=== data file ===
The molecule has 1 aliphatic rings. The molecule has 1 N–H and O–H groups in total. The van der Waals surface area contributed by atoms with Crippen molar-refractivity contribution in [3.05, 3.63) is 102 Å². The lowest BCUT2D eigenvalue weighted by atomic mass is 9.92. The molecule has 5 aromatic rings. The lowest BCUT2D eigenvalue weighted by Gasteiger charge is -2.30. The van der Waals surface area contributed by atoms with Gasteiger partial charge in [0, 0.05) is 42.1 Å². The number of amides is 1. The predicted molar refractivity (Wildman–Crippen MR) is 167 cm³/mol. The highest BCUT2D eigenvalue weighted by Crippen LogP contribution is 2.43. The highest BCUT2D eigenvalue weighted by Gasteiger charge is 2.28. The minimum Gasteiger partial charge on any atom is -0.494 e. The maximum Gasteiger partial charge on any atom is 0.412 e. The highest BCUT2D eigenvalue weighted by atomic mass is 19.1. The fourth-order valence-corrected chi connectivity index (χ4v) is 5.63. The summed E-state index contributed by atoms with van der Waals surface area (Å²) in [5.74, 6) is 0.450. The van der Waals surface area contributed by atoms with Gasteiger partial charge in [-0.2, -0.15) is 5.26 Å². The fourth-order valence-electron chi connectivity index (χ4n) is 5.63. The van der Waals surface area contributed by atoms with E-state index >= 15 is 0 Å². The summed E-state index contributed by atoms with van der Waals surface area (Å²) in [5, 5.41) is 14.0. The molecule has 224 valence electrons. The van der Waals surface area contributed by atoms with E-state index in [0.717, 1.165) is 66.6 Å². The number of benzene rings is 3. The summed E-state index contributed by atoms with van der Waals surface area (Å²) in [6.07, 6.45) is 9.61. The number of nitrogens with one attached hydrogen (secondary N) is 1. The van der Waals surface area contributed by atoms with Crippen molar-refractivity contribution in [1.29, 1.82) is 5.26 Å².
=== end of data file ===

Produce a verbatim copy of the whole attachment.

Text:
The molecule has 1 aliphatic rings. The molecule has 1 N–H and O–H groups in total. The van der Waals surface area contributed by atoms with Crippen molar-refractivity contribution in [3.05, 3.63) is 102 Å². The lowest BCUT2D eigenvalue weighted by atomic mass is 9.92. The molecule has 5 aromatic rings. The lowest BCUT2D eigenvalue weighted by Gasteiger charge is -2.30. The van der Waals surface area contributed by atoms with Gasteiger partial charge in [0, 0.05) is 42.1 Å². The number of amides is 1. The predicted molar refractivity (Wildman–Crippen MR) is 167 cm³/mol. The highest BCUT2D eigenvalue weighted by Crippen LogP contribution is 2.43. The highest BCUT2D eigenvalue weighted by Gasteiger charge is 2.28. The minimum Gasteiger partial charge on any atom is -0.494 e. The maximum Gasteiger partial charge on any atom is 0.412 e. The highest BCUT2D eigenvalue weighted by atomic mass is 19.1. The fourth-order valence-corrected chi connectivity index (χ4v) is 5.63. The summed E-state index contributed by atoms with van der Waals surface area (Å²) in [5.74, 6) is 0.450. The van der Waals surface area contributed by atoms with Gasteiger partial charge in [-0.2, -0.15) is 5.26 Å². The fourth-order valence-electron chi connectivity index (χ4n) is 5.63. The van der Waals surface area contributed by atoms with E-state index >= 15 is 0 Å². The summed E-state index contributed by atoms with van der Waals surface area (Å²) in [5, 5.41) is 14.0. The molecule has 224 valence electrons. The van der Waals surface area contributed by atoms with E-state index in [0.717, 1.165) is 66.6 Å². The number of benzene rings is 3. The summed E-state index contributed by atoms with van der Waals surface area (Å²) in [6.07, 6.45) is 9.61. The number of nitrogens with one attached hydrogen (secondary N) is 1. The van der Waals surface area contributed by atoms with Crippen molar-refractivity contribution in [1.29, 1.82) is 5.26 Å².